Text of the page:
The Board of Selectmen met Tuesday night to discuss the following agenda items.
Met with Veterans Service Officer Ron Griffin to discuss the Servicemen’s Valor Act. The Act was passed in on May 31 and aims to help military men and women transition from their military careers into civilian lives. There is grant money to start or expand businesses, and training and re-educating veterans. The surviving spouse of a serviceman “killed as a result of action” is entitled to a tax exemption. The town can accept a provision for a tax work-off program (similar to that offered to senior citizens) where servicemen can volunteer in the town in exchange for $750 off their property tax bill. That would have to be accepted by town meeting. Medfield has 507 veterans currently living in town.
Met with Cemetery Commissioners regarding the Cemetery Perpetual Care Fund. Tom Sweeney said the fees recently increased at the cemetery and are now: $750 for a single lot and $1,500 for a double lot; $500 for a grave opening; and $300 for a Saturday internment. Town officials say the costs are in line with other public cemeteries in the area. Learned the town brought in $23,000 from grave openings last year. Learned the money brought in does not cover the costs to operate the cemetery right now but that should turn around when the interest rates increase. Town officials said Medfield does not have as many burials as you might think because people move out of town after their children finish school, and some people return to the town where they grew up to be buried.
Met with Town Counsel Mark Cerel to discuss the order of layout for Kettle Pond Way and Cole Drive. Selectmen voted to confirm the road layout approved in April to include mortgagees. This is land courted land.
Met with Bayberry Road and Stagecoach Road residents regarding a standing water problem. Residents of Bayberry Road, Stagecoach Road, and Nauset Street expressed frustration that they cannot get an answer as to why the Stop River has stopped and is backing up onto their properties. Neighbors say the standing water is a health hazard with fears of EEE and sewerage failures, and is also a safety concern for children playing in the area (residents likened the deep, standing water to that of a swimming pool). Residents think the damage is due to beaver which they would like trapped and removed. Department of Public Works Superintendent Ken Feeney said the town is limited in what he can do because beaver are a protected wildlife species. He suggested their best course of action would be to talk to Norfolk County Mosquito Control and also consult a private trapper. The selectmen said they would do everything they could to address the problem.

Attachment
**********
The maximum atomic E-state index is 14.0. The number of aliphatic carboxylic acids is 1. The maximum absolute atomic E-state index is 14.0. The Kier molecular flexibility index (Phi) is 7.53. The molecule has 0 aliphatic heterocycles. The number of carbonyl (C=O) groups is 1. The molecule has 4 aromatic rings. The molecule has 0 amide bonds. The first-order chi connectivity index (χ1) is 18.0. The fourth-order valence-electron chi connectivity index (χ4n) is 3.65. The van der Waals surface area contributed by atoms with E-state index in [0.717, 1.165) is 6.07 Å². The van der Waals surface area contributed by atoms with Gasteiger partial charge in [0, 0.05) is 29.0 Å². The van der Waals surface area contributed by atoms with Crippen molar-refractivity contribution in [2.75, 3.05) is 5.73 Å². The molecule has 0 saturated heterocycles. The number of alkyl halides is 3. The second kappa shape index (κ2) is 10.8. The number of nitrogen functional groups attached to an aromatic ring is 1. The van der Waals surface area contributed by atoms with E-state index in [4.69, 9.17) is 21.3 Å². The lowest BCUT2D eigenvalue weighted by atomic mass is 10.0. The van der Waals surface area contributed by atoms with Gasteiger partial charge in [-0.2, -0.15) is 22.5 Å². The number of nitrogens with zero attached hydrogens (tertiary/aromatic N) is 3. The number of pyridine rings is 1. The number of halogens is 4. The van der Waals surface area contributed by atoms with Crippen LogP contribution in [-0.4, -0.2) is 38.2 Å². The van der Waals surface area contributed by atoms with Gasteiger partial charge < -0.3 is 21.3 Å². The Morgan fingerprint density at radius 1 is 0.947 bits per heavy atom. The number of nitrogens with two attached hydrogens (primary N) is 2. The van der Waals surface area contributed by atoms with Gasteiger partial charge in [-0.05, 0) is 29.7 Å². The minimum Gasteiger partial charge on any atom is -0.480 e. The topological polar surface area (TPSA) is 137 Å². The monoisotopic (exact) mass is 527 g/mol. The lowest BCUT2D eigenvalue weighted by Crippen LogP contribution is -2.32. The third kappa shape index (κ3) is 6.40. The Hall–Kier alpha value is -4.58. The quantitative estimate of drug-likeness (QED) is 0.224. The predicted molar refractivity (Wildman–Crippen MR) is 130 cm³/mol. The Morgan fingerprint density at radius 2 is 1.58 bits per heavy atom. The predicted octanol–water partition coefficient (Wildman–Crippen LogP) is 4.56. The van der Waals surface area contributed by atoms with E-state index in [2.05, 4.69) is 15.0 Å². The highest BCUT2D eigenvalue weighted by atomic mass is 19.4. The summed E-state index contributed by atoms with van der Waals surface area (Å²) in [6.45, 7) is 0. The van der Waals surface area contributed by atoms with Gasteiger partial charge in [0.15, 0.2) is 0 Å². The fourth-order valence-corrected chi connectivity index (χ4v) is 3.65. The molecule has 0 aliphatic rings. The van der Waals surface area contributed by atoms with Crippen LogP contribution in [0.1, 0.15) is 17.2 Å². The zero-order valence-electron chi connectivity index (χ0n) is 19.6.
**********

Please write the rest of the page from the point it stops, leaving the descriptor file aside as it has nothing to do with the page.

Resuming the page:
- Voted to sign the September 6, 2012 state primary warrant.
- Voted to sign acknowledgement letter regarding Comcast Cable, Inc. which has notified the town they have commenced the formal renewal licensing process.
- Received an invitation from Boy Scout Troop 89 to attend a Court of Honor for Eagle Scout candidates Connor Gaffney, Christian Honan, and Aaron Thole on September 9.
- Received an invitation from Boy Scout Troop 10 to attend the Eagle Scout Court of Honor for Nicholas James Derian on September 23.
- Accepted meeting minutes from July 3, 17, and 18.
- Discussed the selectmen’s annual calendar and inviting in department heads to discuss FY14 budget.
- Re-established the Kingsbury Pond Committee.
- Granted permission to Medfield Youth Basketball to post signs announcing fall registration.
- Granted permission to the Cypress Street neighborhood to hold a block party on September 29.
Medfield State Hospital
- Learned that all parties have signed a confidentiality agreement and not much can be said in public but it was noted that mediation is progressing. Assistant Town Administrator Kristine Trierweiller said that any decisions made during mediation will be discussed in public before being implemented.
- Heard from John Harney that the State Hospital Redevelopment Committee is progressing well and hopes to tour similar hospital conversion sites in Danvers and Lexington.
- Learned that all bricks have been removed from the former Clark Building.
- Learned the town is seeing a 30 percent savings in energy costs.
- Learned the town sent 150 fewer tons of trash to the incinerator last year, and 50 fewer tons in single stream recycling.
- Learned there are some overbearing residents hanging out at the transfer station’s Swap Area. There was discussion of getting a permanent structure for the Swap Area so reusable items don’t have to be thrown away at the end of the day.
- Heard Rep. Denise Garlick will be meeting with Town Administrator Michael Sullivan on Monday to discuss Chapter 90 money.
- Received a letter from a Philip Street resident who wants to straighten out the curve on Philip Street and install a sidewalk. Town officials say that would cost a lot of money.
- Heard the town is still at “low risk” for EEE and West Nile Virus but they continue to monitor it because it has been found in nearby Canton and Framingham.
- Learned there will be a “Help for Homeowners Community Event” on Tuesday, August 28 at Gillette Stadium to help homeowners with mortgages and other issues related to owning a home.
- Heard Comcast has announced additional program changes.
Other Items of Interest
Selectmen have asked for an update from Energy Committee regarding pros and cons of becoming a “green community.”